The game works similar to Reversi and identically to the arcade game Ataxx. Two to four players, with any combination of humans and computer controlled players, battle over a grid which measures the perfect number of soda ingredients (seven) both up and across. The goal is to have the most tiles of your own color when the grid is filled or to completely eliminate the other players' tiles. Players can select a space adjacent to one of their occupied spaces to copy their color onto that space or they can skip a space and move their tile without copying it. Any opponent-owned tiles that your newly moved piece touches become yours. That's it; simple, yet complex, just like a cool glass of 7 Up®. (By the way, there's also a hidden space that gives the person who first activates it a shot at stopping a slot machine and winning a free turn, but that's pretty insignificant in the long run.)
There can be a lot of thought and strategy involved in playing this game, so if you're taking it seriously, one game could go for a good half hour or more. But if you're playing with your mom and she takes forever to decide on a move, you can actually set a turn timer for each player individually to force them to make a move or else forfeit their turn. The difficulty of computer players can be changed as well. If those options weren't enough, you're also able to design your own board by enabling and disabling spaces beforehand or by choosing from one of many preset designs, in the same way as you can choose from any of the delicious and/or low calorie varieties of 7 Up® soda.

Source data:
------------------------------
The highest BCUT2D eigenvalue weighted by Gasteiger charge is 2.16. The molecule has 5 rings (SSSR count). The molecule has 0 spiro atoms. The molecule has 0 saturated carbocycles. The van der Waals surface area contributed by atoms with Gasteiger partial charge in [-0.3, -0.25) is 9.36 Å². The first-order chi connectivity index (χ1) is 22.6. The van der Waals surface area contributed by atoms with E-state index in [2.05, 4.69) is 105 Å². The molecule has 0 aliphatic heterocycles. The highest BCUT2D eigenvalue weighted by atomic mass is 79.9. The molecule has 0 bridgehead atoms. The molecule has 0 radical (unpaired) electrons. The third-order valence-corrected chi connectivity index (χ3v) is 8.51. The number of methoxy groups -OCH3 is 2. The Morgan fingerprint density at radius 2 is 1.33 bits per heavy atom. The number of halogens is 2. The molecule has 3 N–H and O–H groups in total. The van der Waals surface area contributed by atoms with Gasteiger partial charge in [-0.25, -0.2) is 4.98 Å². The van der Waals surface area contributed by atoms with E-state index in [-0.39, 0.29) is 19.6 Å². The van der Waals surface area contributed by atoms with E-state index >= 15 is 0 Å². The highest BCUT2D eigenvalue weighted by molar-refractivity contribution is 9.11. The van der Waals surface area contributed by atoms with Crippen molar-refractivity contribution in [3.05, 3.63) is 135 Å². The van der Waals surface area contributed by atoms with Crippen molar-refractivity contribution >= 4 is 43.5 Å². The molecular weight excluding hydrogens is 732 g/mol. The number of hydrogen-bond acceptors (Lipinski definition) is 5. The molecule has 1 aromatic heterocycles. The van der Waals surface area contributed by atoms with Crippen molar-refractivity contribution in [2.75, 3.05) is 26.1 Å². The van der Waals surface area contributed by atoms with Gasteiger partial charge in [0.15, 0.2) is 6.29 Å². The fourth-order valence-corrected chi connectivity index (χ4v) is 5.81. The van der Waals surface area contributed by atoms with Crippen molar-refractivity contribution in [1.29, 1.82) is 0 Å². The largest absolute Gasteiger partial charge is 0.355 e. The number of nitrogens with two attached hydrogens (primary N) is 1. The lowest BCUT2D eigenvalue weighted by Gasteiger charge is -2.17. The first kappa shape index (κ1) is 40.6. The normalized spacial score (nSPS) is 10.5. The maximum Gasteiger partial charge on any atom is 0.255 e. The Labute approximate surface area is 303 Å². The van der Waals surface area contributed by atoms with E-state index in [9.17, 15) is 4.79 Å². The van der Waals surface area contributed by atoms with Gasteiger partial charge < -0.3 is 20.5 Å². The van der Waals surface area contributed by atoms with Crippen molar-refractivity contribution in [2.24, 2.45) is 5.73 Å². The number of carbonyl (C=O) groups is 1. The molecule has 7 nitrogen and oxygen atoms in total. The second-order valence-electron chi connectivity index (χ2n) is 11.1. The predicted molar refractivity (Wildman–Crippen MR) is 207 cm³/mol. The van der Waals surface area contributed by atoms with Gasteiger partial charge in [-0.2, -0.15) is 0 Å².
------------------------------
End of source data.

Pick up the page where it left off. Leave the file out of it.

At the end of the game, the winner is treated with a fireworks show and an animated crowd holding up signs to say "BLUE (or whoever) WINS". It's almost, but not quite, as entertaining as winning Windows Solitaire.
The Final Word
Unlike Itadaki Street / Fortune Street, which expanded on physical board games to a level that could only be achieved with a video game, Spot: The Video Game is simple enough that it could be played as an actual board game without too much effort. That said, there is a fair bit of strategic depth to this easy-to-learn game. If you're a fan of playing board games on your TV, grab a 7 Up® and give Spot a try.
This is part of a series on forgotten games from my childhood. Previous: Super Solvers